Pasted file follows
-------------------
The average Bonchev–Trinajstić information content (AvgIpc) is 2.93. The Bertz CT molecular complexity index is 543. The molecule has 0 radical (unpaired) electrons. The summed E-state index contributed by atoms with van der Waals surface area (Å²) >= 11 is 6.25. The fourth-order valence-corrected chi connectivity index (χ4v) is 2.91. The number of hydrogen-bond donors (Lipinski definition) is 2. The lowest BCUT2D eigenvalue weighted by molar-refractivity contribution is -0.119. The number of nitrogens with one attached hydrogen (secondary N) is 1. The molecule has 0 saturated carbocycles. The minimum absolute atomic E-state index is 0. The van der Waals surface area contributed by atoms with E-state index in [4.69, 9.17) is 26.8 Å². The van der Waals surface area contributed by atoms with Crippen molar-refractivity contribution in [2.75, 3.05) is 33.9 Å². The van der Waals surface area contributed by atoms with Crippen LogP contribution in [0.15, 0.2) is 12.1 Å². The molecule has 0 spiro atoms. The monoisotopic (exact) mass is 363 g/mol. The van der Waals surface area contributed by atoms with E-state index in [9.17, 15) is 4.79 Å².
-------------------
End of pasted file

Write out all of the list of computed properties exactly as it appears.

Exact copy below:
The average Bonchev–Trinajstić information content (AvgIpc) is 2.93. The Bertz CT molecular complexity index is 543. The molecule has 0 radical (unpaired) electrons. The summed E-state index contributed by atoms with van der Waals surface area (Å²) >= 11 is 6.25. The fourth-order valence-corrected chi connectivity index (χ4v) is 2.91. The number of hydrogen-bond donors (Lipinski definition) is 2. The lowest BCUT2D eigenvalue weighted by molar-refractivity contribution is -0.119. The number of nitrogens with one attached hydrogen (secondary N) is 1. The molecule has 0 saturated carbocycles. The minimum absolute atomic E-state index is 0. The van der Waals surface area contributed by atoms with E-state index in [4.69, 9.17) is 26.8 Å². The van der Waals surface area contributed by atoms with Crippen molar-refractivity contribution in [2.75, 3.05) is 33.9 Å². The van der Waals surface area contributed by atoms with Crippen LogP contribution in [0.15, 0.2) is 12.1 Å². The molecule has 0 spiro atoms. The monoisotopic (exact) mass is 363 g/mol. The van der Waals surface area contributed by atoms with E-state index in [9.17, 15) is 4.79 Å².